Tag: Children Issues

Stress-Free Parenting Isn’t a Myth–You’re Just Doing It Wrong

We’ve heard it all before. Parenting is stressful and it takes the life out of you. It makes you feel tired at the end of a long day and it makes you struggle to manage your own personal goals. You think about your kids all day and it becomes difficult when they start causing trouble for you. It’s understandable and completely believable that you sometimes just want to dump your children with a babysitterand have a fun night out.

Although it’s completely acceptable to do that once in a while, there are actually other ways to help lower your stress when dealing with children. In this article, we’ll be talking about stress-free parenting and why it’s not a myth, but a completely achievable reality.

Source: Pexels

1. Get plenty of sleep

Sleep is underrated. Quality sleepis essential for helping you boost your confidence, keep your energy levels high and also help you recharge after a long day. Sleep can help regulate your mood, it can improve your focus, it can bolster your memory and it can help you fight back against illnesses. Taking afternoon naps is fine, but you’ll want to make sure that you get at least 7 hours of sleep per night. If you’re being woken up by a noisy child then learn to accept it. You can make up for lost sleep in the afternoon. If your job is affecting your ability to get quality sleep, then it may be time to take a day or two off just to give yourself a break. 

2. Get rid of stress triggers

Stress can cause a number of different problems such as mental health issues, physical health issues, developing addictions and even becoming easily irritable. The last thing you want is to start shouting at your kids or even your partner, so it’s important to get rid of stress triggers. This article titled “Tips To Reduce Daily Life Stress Triggers In Addiction Recovery” will be a great guide to help you reduce your stress if you’re personally recovering from an addiction and find that having children has caused you to slump back into old depressive habits. 

3. Simplify things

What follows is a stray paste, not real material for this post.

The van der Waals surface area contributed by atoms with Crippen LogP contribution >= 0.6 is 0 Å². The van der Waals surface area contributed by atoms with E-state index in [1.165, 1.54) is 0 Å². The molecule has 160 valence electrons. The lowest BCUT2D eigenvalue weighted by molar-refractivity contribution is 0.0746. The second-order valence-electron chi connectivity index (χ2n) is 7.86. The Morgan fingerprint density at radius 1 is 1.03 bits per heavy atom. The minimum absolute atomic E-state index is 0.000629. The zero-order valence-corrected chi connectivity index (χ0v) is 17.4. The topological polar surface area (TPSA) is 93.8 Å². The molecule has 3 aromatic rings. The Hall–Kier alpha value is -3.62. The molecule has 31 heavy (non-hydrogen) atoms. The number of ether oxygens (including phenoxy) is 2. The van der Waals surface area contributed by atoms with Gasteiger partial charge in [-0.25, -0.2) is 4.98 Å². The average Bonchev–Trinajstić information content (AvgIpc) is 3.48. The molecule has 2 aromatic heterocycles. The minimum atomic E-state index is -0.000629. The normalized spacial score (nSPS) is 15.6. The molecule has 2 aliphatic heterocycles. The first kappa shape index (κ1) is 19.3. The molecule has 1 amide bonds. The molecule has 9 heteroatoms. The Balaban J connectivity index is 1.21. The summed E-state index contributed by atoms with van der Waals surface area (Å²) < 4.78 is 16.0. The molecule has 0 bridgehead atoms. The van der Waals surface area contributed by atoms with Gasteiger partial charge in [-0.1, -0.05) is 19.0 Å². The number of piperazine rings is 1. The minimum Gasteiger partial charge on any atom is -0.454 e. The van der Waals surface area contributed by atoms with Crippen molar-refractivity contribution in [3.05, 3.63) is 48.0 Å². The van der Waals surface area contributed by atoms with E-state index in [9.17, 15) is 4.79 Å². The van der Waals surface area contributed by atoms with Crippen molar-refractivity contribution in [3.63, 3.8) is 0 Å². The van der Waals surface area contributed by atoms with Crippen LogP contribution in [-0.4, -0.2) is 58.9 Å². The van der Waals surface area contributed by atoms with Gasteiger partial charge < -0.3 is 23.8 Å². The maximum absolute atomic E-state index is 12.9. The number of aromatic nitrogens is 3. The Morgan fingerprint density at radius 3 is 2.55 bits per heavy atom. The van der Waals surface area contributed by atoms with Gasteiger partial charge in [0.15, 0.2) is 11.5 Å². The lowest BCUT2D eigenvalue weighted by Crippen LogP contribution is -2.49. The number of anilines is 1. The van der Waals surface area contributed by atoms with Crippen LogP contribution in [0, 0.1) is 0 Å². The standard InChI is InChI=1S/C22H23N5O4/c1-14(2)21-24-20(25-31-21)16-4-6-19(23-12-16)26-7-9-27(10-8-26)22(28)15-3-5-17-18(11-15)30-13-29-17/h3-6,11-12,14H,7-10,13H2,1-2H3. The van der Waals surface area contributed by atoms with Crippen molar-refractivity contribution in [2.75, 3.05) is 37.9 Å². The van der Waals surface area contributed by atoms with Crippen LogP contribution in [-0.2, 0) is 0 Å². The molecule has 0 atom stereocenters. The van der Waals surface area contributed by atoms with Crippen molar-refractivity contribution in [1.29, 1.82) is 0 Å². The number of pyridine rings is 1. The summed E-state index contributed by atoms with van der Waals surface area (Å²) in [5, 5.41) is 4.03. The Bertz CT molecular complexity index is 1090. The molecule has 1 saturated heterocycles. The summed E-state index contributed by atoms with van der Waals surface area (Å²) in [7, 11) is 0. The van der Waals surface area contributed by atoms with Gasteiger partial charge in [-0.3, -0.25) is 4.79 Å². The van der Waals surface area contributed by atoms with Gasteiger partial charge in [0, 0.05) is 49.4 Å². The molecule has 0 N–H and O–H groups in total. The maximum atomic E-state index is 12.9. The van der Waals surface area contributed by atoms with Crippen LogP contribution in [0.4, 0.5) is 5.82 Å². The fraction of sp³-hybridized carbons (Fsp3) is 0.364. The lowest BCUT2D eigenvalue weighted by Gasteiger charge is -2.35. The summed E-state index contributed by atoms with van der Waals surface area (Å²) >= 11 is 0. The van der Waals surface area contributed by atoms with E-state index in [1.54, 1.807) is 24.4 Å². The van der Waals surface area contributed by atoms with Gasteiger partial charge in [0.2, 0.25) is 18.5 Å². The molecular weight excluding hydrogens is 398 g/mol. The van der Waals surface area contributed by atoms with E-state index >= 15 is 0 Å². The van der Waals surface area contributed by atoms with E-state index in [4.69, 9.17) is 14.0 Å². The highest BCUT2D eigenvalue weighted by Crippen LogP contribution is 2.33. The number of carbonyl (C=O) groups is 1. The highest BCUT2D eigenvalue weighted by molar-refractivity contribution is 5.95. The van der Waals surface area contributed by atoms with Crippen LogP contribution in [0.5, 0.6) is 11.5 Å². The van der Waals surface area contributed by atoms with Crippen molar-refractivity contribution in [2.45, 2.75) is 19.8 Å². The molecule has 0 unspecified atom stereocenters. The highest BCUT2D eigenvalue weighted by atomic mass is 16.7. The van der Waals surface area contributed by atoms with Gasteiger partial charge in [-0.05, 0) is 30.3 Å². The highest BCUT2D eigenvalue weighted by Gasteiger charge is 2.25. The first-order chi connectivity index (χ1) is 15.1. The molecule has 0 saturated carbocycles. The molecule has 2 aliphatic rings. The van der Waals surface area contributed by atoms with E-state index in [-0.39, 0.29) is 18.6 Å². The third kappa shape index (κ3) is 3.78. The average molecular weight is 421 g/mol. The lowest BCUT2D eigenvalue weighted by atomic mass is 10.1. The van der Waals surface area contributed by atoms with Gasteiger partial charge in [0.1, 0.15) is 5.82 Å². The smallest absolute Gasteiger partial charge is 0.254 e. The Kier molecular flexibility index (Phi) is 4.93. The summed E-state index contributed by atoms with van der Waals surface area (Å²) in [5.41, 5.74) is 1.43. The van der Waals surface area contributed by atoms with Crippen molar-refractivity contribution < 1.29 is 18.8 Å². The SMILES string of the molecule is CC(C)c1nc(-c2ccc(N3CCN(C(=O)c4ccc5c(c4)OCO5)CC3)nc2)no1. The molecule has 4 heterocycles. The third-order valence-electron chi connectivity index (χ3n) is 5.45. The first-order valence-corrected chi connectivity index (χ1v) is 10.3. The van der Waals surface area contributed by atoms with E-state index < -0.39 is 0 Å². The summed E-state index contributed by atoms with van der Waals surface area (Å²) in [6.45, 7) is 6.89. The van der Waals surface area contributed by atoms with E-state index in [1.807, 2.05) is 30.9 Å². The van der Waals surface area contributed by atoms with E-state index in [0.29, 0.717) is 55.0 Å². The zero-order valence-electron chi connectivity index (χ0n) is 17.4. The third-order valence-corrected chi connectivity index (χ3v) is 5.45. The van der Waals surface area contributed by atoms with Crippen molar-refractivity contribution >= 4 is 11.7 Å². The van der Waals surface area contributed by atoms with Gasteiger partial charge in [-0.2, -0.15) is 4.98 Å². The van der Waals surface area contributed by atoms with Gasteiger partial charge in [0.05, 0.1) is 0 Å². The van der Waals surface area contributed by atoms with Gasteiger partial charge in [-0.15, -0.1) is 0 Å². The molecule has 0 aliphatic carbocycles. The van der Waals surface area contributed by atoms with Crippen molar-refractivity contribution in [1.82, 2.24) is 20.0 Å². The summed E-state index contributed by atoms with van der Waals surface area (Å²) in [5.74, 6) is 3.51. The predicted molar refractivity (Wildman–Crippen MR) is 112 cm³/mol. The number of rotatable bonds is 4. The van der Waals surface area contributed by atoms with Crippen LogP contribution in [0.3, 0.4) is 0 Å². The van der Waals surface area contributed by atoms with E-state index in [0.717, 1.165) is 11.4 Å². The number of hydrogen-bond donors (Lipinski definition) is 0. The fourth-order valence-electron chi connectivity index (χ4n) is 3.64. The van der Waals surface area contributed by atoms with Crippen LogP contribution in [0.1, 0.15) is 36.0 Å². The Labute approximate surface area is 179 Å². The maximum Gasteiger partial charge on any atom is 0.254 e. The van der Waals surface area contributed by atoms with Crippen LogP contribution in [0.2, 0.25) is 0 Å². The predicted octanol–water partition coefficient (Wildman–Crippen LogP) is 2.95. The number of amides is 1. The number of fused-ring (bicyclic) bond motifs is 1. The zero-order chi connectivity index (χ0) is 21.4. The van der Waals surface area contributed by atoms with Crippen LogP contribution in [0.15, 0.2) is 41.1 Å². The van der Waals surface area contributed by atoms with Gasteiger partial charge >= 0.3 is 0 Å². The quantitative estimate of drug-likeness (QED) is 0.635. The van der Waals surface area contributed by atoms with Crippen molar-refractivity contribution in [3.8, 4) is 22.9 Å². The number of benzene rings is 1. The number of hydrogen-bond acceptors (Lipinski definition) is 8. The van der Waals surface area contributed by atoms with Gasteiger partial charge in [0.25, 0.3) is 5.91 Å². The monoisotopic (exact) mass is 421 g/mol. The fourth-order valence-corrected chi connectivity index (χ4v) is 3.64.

Keep things simple when you’re with your kids. Don’t take on more than you can handle and always streamline things. Using food preparation to help you cut down on long cooking times, stick to a schedule so that you know where you are in your day and always try to reduce the number of responsibilities you have. It’s completely normal to split your obligations with your partner and you might even find it helpful to ask your kids to learn to do simple house chores such as making the bed.

Source: Pexels 

4. Stop focusing on perfection 

The “perfect” parenting voice in your head is only making things harder for you. You might feel like you’re not good enough for your children, you might get frustrated that other parents are doing better than you and it can easily spiral out of control. Don’t aim to become the perfect parent that does everything in the best way possible–someone like that doesn’t exist. What’s actually important is that you love your children and that you’re doing everything in your power to make their life comfortable as well as taking care of your own health.

5. Keep yourself active

Exercise is actually one of the best ways to keep yourself fit, focused and motivated. It’s also one of the best ways to fight against stress. Not everyone loves to go to the gym every morning, so it’s important to just add bits of physical activityhere and there to help you cope with your responsibilities. This can include walking to work instead of taking public transport, it could involve cycling with your kids or even going out to a park to play with your children.

6. Remember to have fun 

You should also remember to have more fun. Far too many parents think of their daily tasks as some must-do list and they forget that they can have fun with their tasks. If you’re cleaning the kitchen, then put the radio on or some music and enjoy yourself. You can also learn to have more fun on a regular basis with your kids. If they’re playing video games, try and get interested in the same games and play with them. This can help you connect with your children and even create some friendly competition that will tighten your bond.